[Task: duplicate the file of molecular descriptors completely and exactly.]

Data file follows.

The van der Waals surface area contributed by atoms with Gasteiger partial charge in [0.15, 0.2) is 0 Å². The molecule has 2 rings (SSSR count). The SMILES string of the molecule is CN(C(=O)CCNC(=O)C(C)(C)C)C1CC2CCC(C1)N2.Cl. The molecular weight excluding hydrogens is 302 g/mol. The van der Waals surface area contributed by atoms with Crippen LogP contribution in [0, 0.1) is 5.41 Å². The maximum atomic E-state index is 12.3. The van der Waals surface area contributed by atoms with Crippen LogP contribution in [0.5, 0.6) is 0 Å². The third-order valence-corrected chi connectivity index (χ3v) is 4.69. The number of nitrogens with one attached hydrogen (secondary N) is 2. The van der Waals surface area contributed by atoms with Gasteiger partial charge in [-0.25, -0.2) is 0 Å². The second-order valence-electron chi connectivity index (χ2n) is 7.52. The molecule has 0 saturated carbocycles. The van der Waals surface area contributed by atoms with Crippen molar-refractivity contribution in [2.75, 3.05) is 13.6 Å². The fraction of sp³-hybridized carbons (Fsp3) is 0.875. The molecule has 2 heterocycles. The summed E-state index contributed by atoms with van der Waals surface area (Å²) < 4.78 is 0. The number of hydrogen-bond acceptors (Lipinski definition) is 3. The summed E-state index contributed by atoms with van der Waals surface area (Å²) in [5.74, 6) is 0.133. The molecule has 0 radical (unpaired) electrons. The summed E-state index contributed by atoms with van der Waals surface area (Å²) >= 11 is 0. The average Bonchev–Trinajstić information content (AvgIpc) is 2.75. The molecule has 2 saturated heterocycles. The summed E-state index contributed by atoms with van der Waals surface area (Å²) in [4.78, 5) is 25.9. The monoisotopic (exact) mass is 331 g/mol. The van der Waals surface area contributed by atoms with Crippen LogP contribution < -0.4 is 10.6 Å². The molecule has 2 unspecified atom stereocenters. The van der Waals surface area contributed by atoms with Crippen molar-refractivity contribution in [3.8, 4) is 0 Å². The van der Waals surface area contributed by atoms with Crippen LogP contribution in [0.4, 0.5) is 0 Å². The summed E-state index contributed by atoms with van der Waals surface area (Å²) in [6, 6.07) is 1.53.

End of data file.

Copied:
The van der Waals surface area contributed by atoms with Gasteiger partial charge in [0.15, 0.2) is 0 Å². The molecule has 2 rings (SSSR count). The SMILES string of the molecule is CN(C(=O)CCNC(=O)C(C)(C)C)C1CC2CCC(C1)N2.Cl. The molecular weight excluding hydrogens is 302 g/mol. The van der Waals surface area contributed by atoms with Crippen LogP contribution in [0, 0.1) is 5.41 Å². The maximum atomic E-state index is 12.3. The van der Waals surface area contributed by atoms with Crippen LogP contribution in [0.5, 0.6) is 0 Å². The third-order valence-corrected chi connectivity index (χ3v) is 4.69. The number of nitrogens with one attached hydrogen (secondary N) is 2. The van der Waals surface area contributed by atoms with Gasteiger partial charge in [-0.25, -0.2) is 0 Å². The second-order valence-electron chi connectivity index (χ2n) is 7.52. The molecule has 0 saturated carbocycles. The van der Waals surface area contributed by atoms with Crippen molar-refractivity contribution in [2.75, 3.05) is 13.6 Å². The fraction of sp³-hybridized carbons (Fsp3) is 0.875. The molecule has 2 heterocycles. The summed E-state index contributed by atoms with van der Waals surface area (Å²) < 4.78 is 0. The number of hydrogen-bond acceptors (Lipinski definition) is 3. The summed E-state index contributed by atoms with van der Waals surface area (Å²) in [5.74, 6) is 0.133. The molecule has 0 radical (unpaired) electrons. The summed E-state index contributed by atoms with van der Waals surface area (Å²) >= 11 is 0. The average Bonchev–Trinajstić information content (AvgIpc) is 2.75. The molecule has 2 saturated heterocycles. The summed E-state index contributed by atoms with van der Waals surface area (Å²) in [4.78, 5) is 25.9. The monoisotopic (exact) mass is 331 g/mol. The van der Waals surface area contributed by atoms with Crippen LogP contribution < -0.4 is 10.6 Å². The molecule has 2 unspecified atom stereocenters. The van der Waals surface area contributed by atoms with Crippen molar-refractivity contribution in [3.8, 4) is 0 Å². The van der Waals surface area contributed by atoms with Crippen LogP contribution in [0.4, 0.5) is 0 Å². The summed E-state index contributed by atoms with van der Waals surface area (Å²) in [6, 6.07) is 1.53.